The Tomb and The Question
Consider this perhaps familiar scenario: A controversial theory is made that challenges the core beliefs of a faith rooted in history, embedded in an attractive, popular and entertainment-oriented format which masquerades as scholarship…
Like the cultural fallout of the The DaVinci Code, James Cameron’s documentary, “The Lost Tomb of Jesus,” makes strident claims about the central figure of Christianity, Jesus himself, yet takes them even further than even Dan Brown. The substance of the claims of the documentary is that an opulent tomb containing 10 ossuaries, 6 of which are inscribed with Biblically familiar names, actually contains the remains of Jesus of Nazareth and his family- including his wife, Mary Magdalene (or in this case, “Mary, the Master”) and their child, Judah! No doubt the discussion will be passionate, and perhaps last as long as the post-DaVinci Code activity did. However, central to any discussion will likely be the same question: Who was Jesus?
I have already seen numerous opinions written in the last several days that in response to the discovery of the so-called “Jesus Tomb,” Christians should do the reasonable thing and accept the facts, “Jesus’ bones have been found. He was not bodily resurrected. He is dead. You’ve been duped! But, I suppose you can still be a Christian. After all, Jesus is more powerful as an idea rather than a person. Ideas change people. That’s all we have!” I must strongly disagree. If it were to be proven somehow that these remains are in fact those of Jesus and his family, and that he was not resurrected, the reasonable response would not be to adapt the Christian faith and reconstruct its theology to fit the predicament and worship a symbol. The reasonable response would be to abandon the Christian faith altogether (what this would mean for theism is another argument). The apostle Paul spoke to this idea when he wrote in his first letter to the church of Corinth, “and if Christ has not been raised, your faith is worthless; you are still in your sins. Then those also who have fallen asleep in Christ have perished. If we have hoped in Christ in this life only, we are of all men most to be pitied.”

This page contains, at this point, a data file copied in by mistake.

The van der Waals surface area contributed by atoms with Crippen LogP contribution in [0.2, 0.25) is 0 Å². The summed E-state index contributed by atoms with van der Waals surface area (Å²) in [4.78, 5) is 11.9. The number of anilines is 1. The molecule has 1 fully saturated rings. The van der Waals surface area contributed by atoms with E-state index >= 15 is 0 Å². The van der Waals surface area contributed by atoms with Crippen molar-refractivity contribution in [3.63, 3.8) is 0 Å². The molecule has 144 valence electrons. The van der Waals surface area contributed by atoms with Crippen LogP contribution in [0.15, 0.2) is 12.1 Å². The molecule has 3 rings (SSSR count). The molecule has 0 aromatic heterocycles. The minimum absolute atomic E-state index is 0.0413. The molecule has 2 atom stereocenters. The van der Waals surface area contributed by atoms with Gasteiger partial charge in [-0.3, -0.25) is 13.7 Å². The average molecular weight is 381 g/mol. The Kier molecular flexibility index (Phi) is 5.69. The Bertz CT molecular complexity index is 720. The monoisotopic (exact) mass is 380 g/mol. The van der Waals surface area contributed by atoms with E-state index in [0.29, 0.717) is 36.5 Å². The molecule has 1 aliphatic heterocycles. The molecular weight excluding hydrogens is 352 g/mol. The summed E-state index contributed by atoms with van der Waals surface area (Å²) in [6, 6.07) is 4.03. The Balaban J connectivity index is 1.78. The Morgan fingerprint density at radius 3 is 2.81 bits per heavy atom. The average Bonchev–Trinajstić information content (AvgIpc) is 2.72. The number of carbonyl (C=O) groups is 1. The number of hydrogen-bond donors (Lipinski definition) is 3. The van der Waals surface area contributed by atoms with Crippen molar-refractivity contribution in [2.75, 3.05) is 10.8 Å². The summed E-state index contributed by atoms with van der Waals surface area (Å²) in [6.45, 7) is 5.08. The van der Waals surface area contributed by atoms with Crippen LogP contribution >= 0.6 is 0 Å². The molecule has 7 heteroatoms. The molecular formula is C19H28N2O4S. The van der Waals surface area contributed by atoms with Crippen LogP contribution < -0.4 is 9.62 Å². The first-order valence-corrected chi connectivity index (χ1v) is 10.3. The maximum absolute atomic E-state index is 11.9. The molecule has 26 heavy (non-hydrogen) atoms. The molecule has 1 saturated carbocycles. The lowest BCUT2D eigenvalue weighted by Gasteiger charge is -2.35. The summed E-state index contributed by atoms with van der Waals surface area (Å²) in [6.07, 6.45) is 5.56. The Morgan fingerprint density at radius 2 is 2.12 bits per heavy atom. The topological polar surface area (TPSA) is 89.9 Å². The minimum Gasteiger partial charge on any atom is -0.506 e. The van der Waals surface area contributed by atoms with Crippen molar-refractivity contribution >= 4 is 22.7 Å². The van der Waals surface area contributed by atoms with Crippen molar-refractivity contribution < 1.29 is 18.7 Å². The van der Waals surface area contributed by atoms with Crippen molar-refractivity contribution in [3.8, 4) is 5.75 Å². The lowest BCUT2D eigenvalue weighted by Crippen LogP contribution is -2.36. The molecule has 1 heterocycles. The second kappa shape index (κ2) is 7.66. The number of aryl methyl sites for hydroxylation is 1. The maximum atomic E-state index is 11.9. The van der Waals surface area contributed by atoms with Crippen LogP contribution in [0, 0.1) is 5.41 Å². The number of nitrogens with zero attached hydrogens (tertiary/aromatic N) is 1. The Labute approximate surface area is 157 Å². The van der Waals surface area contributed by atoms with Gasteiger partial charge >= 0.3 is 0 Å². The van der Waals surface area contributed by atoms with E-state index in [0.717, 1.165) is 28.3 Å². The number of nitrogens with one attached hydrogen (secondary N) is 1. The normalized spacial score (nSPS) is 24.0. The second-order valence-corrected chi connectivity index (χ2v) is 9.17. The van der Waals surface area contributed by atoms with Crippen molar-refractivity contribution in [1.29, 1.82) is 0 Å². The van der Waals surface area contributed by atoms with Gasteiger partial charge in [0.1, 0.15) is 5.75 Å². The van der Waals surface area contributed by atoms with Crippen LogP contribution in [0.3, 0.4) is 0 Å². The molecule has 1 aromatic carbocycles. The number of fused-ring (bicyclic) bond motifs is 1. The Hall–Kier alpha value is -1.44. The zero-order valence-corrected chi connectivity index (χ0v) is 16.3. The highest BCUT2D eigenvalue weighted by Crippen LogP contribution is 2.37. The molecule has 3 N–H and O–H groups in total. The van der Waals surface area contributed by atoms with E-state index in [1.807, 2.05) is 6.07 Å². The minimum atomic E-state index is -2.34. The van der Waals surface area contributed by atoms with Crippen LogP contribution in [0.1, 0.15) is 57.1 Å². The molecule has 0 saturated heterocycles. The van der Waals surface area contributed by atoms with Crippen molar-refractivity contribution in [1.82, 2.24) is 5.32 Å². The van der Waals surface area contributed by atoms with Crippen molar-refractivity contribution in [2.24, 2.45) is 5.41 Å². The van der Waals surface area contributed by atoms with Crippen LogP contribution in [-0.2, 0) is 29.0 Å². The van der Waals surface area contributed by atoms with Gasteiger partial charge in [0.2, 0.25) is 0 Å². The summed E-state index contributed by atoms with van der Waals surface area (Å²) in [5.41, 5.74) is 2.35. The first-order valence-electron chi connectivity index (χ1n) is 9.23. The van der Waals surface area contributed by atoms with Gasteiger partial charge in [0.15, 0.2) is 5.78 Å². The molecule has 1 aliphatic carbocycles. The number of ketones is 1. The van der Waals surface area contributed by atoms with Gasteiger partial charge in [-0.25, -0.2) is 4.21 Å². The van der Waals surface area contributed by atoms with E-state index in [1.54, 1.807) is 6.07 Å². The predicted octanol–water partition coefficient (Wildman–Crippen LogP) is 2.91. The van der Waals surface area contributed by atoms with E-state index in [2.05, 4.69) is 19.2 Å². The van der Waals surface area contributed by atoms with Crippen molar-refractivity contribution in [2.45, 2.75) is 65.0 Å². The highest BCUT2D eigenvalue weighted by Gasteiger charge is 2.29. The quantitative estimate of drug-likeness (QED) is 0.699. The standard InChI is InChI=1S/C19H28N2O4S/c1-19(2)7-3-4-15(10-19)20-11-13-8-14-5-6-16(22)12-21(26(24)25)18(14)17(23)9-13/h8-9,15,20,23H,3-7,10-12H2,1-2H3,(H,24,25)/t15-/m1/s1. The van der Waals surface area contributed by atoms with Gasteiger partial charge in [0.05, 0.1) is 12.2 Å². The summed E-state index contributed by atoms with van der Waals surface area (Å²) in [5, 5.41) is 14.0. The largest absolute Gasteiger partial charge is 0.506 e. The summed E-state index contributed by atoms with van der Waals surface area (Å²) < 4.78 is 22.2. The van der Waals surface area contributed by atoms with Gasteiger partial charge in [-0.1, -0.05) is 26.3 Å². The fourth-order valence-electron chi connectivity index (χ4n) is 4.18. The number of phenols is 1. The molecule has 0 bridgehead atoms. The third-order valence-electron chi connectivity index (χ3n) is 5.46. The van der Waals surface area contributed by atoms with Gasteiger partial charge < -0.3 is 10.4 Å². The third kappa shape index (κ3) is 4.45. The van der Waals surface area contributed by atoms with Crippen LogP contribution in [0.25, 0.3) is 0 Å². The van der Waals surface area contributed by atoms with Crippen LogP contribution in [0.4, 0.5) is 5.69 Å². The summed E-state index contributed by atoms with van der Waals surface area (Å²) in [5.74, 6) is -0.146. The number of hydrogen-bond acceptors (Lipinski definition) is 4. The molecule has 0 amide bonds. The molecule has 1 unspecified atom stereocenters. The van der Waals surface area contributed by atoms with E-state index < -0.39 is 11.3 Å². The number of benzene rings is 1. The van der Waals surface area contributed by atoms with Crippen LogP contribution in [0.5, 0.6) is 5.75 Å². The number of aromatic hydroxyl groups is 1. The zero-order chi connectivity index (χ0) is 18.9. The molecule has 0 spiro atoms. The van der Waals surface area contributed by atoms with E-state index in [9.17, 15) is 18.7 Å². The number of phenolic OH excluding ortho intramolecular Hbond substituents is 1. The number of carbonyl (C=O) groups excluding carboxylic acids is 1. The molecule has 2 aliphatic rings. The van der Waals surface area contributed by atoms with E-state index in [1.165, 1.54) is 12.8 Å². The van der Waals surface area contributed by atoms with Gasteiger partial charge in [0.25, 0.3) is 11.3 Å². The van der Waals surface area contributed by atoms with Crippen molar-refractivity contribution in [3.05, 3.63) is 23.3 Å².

Ultimately, faith cannot be in a symbol. Symbols are interpreted in light of many things, often subjective in nature. They can mean vastly different things to different people. Yet, the Christian faith and its understanding of who Jesus was has always been based upon specific events in history and the people involved in those events. The primary meaning of these events is not subjective, but the foundation upon which Christian theology is understood. The meaning and power of these events and people have no value if they are not true! There are many beautiful stories that were never intended to be anything other than fiction, and though their ideas and symbols have persevered through the generations, placing faith in them in the way Christians do in Jesus Christ, would be absurd.
In the same way, no man, no matter how wise a teacher or influential a revolutionary, aught to be the object of faith or worship; for so long as he is a man, he can reach no further or do no more than those who may mistakenly place their faith in him. The man who accepts worship and acts as if he were God without having a shred of divinity is, as famously put by C.S. Lewis, either a lunatic or a liar, neither of which is worthy of worship. But, if He truly is Lord, then worship Him we must!
While we have little reason to think that this particular find bears any threat to the truths of the Christian faith, we must not entertain any notion of diluting it simply to avoid the challenges we are sure to face. We must consider it yet another opportunity to respond to the question that Jesus asked of His disciples, “Who do you say that I am?”